Pubdate: Sun, 28 Mar 2004
Source: Star-Ledger (NJ)
Copyright: 2004 Newark Morning Ledger Co
Author: J. Scott Orr


Reclassifying Pain-Reliever To Stem Abuse Would Also Make Drug More
Difficult For Patients To Get

WASHINGTON -- The federal government is considering tightening restrictions
on narcotic pain relievers containing hydrocodone, a move that would greatly
complicate the pain relief therapies of millions of Americans.

Literally the opioid of the masses, medication containing hydrocodone --
Vicodin, Lortab, Norco and many others -- were prescribed by doctors more
than 100 million times last year, more than any other prescription drug.
Opioids are synthetic forms of opiates.

Citing skyrocketing hydrocodone abuse statistics, the heads of the Drug
Enforcement Administration and the Food and Drug Administration say they are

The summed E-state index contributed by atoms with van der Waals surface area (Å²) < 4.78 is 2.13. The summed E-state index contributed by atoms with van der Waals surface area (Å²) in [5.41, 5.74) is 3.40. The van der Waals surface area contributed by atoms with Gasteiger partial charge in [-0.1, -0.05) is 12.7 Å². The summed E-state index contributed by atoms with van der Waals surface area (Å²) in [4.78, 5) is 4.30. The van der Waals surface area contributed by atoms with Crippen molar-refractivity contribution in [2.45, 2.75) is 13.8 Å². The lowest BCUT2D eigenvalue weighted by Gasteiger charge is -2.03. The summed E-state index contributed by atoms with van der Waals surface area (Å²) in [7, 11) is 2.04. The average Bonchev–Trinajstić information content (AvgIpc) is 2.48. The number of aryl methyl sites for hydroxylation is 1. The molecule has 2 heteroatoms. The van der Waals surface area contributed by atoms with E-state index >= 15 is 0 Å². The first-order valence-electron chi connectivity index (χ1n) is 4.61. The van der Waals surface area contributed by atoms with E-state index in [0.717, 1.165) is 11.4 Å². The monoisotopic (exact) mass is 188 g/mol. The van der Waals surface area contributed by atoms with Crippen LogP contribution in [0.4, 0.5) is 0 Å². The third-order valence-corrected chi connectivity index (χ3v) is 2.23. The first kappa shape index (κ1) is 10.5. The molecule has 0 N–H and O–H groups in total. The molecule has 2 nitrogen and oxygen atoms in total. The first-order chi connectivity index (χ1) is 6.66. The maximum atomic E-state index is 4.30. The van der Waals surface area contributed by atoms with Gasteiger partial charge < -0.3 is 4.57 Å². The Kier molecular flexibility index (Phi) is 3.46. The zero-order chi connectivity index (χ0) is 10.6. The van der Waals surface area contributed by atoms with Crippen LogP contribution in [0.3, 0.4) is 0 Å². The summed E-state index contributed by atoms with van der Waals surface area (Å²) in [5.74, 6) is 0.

considering moving hydrocodone compounds from Schedule III to the much more
restrictive Schedule II of the Controlled Substances Act.

The change would place the hydrocodone compounds in the same category as
their narcotic cousins morphine and OxyContin, prohibit doctors from phoning
in prescriptions to pharmacies and require patients to see their doctors
every time they need a refill.

"It's a horrible thought," said Salvatore Serra, a 24-year-old unemployed
laborer from Goodrich, Mich., who relies on Vicodin to tame the pain he has
endured since a 1998 assembly line accident.

"People are barely getting by with what little medicine they can get.
Doctors don't like to write prescriptions for narcotics. If it's schedule
II, they won't touch it," he said.

The idea of reclassifying hydrocodone compounds comes as chronic pain
sufferers grow increasingly concerned that the federal war on drugs has
stigmatized legitimate users of narcotics and made doctors afraid that
treating patients with strong drugs will land them in jail.

Frank Fisher, a California pain physician who was accused of murder in
several overdose deaths before the charges were dismissed, said doctors
already are leery about prescribing hydrocodone. Rescheduling it, he said,